[Oedipa] drove into San Narciso on a Sunday, in a rented Impala. Nothing was happening. She looked down a slope, needing to squint for the sunlight, onto a vast sprawl of houses which had grown up all together, like a well-tended crop, from the dull brown earth: and she thought of the time she’d opened a transistor radio to replace a battery and seen her first printed circuit. The ordered swirl of houses and streets, from this high angle, sprang at her now with the same unexpected, astonishing clarity as the circuit card had. Though she knew even less about radios than about Southern California, there were to both outward patterns a hieroglyphic sense of concealed meaning, of an intent to communicate, There’d seemed no limit to what the printed circuit could have told her (if she had tried to find out); so in her first minute of San Narciso, a revelation also trembled just past the threshold of her understanding.”

And rather than continuing to quote at length, I’ll just say that we also find this kind of deep imagery—albeit in the guise of those ancient, mystical or strictly metaphorical images to which Havens’ refers to both in his Stonehenge liner notes and his song lyrics from that and other records—surfacing in the aforementioned sci-fi/fantasy and speculative fiction. I’m thinking specifically of Ellison’s 1968 story “The Beast That Shouted Love at the Heart of the World,” in which we confront a physical depiction of evil, and specifically the ways in which it is kept outside one world and inside another, via the kind of “magic” to which Pynchon was probably hinting at; and I’m also thinking of the absurdly vivid wars between worlds that Zelazny imagined in late-‘60s novels like Lord of Light and Creatures of Light and Darkness, employing the stories of Hindu and Egyptian mythology, respectively, as guides.

These roots, this same dynamic of duality, even find expression during the birth of cyberpunk, within William Gibson’s Neuromancer in 1980. Remember that Havens ranks the physical body last in his liner note trinity—behind the temple and divinity—and describes it as “the hull,” which gains its true power only when used as a vehicle of communication with some great beyond, something outside humanity. Gibson imagines things basically the same way. His imagery is perhaps used to different ends and within a different context, but the choice of language reveals a very distinct underlying bond. The following is another first chapter passage, this time concluding the recollection of when Case—Neuromancer’s hero—was injured by a previous employer, ultimately losing his virtuosic ability to enter the world the virtual reality of cyberspace:

For Case, who’d lived for the bodiless exultation of cyberspace, it was the Fall. In the bars he’d frequented as a cowboy hotshot, the elite stance involved a certain relaxed contempt for the flesh. The body was meat. Case fell into the prison of his own flesh.”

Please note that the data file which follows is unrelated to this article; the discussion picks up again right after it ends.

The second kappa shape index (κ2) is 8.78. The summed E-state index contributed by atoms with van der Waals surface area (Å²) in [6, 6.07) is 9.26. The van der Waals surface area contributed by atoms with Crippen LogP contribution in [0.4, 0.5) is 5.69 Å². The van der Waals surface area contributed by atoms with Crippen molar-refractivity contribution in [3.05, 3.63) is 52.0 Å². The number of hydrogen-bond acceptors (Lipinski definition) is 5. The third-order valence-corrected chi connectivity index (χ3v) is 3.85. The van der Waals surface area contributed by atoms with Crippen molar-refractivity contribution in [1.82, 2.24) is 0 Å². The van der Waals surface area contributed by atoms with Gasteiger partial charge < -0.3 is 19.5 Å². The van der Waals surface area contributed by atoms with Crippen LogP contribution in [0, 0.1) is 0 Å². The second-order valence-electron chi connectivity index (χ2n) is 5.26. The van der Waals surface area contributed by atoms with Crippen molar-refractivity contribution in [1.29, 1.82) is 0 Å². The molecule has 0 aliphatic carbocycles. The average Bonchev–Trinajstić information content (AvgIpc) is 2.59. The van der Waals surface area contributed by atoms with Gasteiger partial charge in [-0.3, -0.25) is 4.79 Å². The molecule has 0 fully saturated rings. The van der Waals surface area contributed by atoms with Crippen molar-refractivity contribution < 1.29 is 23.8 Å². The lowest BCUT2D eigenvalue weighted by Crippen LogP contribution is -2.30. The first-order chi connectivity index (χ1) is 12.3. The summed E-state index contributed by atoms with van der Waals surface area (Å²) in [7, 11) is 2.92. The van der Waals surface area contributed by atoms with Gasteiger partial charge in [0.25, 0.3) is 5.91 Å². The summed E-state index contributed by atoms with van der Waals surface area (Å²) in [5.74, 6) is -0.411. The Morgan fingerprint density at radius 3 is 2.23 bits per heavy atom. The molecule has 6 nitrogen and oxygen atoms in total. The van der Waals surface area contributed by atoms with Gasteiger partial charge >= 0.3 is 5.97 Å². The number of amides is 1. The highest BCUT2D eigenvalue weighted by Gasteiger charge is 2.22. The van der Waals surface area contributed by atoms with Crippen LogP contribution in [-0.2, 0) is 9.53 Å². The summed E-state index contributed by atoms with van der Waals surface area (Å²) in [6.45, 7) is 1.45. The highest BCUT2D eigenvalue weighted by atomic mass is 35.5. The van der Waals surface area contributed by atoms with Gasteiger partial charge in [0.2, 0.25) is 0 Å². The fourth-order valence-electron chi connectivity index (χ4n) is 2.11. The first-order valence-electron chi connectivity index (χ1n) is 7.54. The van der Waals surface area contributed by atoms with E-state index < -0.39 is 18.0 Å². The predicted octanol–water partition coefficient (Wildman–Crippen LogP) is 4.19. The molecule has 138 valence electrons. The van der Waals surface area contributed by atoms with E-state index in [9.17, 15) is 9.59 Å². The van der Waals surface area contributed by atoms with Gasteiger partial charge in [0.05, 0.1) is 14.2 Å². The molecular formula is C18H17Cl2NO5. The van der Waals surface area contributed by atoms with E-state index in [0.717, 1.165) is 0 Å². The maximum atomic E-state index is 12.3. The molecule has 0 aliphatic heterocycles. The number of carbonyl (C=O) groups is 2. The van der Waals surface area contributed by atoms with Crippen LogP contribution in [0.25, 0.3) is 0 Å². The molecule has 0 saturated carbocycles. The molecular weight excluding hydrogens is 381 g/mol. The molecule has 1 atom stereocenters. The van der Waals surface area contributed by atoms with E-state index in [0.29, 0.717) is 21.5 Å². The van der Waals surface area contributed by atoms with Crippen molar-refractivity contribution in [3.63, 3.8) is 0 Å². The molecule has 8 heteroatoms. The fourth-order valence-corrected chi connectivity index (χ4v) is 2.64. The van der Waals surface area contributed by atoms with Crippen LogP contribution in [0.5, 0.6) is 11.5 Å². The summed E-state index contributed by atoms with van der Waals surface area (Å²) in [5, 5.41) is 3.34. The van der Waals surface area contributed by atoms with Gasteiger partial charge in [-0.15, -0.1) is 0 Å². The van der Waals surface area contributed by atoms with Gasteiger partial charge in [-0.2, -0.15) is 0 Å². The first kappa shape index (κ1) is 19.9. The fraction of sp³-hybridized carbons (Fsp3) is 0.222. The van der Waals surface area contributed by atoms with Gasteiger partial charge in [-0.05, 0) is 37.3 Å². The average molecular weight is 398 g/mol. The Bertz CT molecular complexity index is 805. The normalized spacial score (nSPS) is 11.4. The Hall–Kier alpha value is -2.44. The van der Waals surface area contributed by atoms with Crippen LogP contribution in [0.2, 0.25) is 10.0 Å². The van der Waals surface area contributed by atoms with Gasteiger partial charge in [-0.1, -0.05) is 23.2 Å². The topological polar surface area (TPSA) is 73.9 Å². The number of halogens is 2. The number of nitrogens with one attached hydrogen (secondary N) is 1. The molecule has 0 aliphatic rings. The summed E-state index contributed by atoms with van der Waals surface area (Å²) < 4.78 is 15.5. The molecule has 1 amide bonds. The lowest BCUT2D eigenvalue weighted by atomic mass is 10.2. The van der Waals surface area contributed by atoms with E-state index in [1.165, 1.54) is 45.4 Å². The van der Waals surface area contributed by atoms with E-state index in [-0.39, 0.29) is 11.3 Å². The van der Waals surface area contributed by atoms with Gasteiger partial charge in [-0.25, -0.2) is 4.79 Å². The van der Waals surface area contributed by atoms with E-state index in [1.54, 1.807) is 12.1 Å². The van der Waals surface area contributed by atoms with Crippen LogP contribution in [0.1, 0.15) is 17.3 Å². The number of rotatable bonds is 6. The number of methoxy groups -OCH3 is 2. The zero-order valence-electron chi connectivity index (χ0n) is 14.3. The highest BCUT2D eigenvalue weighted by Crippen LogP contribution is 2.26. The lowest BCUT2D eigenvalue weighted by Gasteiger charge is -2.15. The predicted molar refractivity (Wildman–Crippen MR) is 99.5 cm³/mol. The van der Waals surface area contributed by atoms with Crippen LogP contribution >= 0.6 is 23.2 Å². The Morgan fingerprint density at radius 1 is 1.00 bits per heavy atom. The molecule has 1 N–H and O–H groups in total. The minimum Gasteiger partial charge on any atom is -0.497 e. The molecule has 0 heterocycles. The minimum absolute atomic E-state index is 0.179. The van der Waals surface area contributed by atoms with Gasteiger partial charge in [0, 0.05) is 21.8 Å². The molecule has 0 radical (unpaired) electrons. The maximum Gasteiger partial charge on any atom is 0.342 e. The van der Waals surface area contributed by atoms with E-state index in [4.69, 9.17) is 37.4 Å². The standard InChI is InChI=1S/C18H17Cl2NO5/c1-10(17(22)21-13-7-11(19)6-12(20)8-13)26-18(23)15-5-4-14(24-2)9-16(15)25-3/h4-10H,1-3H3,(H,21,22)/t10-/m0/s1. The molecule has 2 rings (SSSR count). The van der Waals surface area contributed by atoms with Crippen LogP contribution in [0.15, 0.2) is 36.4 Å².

But now I need to bring us back to the origin of these ramblings, which is to say, to Mr. Havens’ liner notes themselves and the intense passion that makes them so interesting to think about. Aside from the pure flow of it all—the good vibes that inevitably stem from the combination of those words and the substance of the music of Richie Havens—it’s powerful stuff because it’s not coming from the pen of a fundamentally cynical person.

Pynchon and Farina, as much as I love them, draw their strength from an ability to make fun of everything, and to see the frantic, the absurd and the sinister within all those seemingly normal elements of mainstream American culture and its accompanying socio-political tendencies. Zelazny and Ellison, in the end, are using their images as third-party tools to illustrate the conflict at the heart of a deeply confused, unenlightened humanity.

But Havens, for all his inherent LSD trippiness, strikes me as exceedingly genuine in his portrayal of the tension between the body and the universe, between inside and outside, between tangible reality and the void. He’s giving us a benevolent injunction, to concentrate our heartbeats and to regulate our breathing, because he cares about us—he is our friendly spiritual guide, not only on the road to greater understanding but, perhaps unwittingly, also on the road to discovering the grand conceptions of his peers within that artistic generation. And I know he cares about me, because I can hear him praying for me. In that respect, I’d of course rather have Richie Havens than God. In the end, it probably means nothing, but the thought still makes me feel good.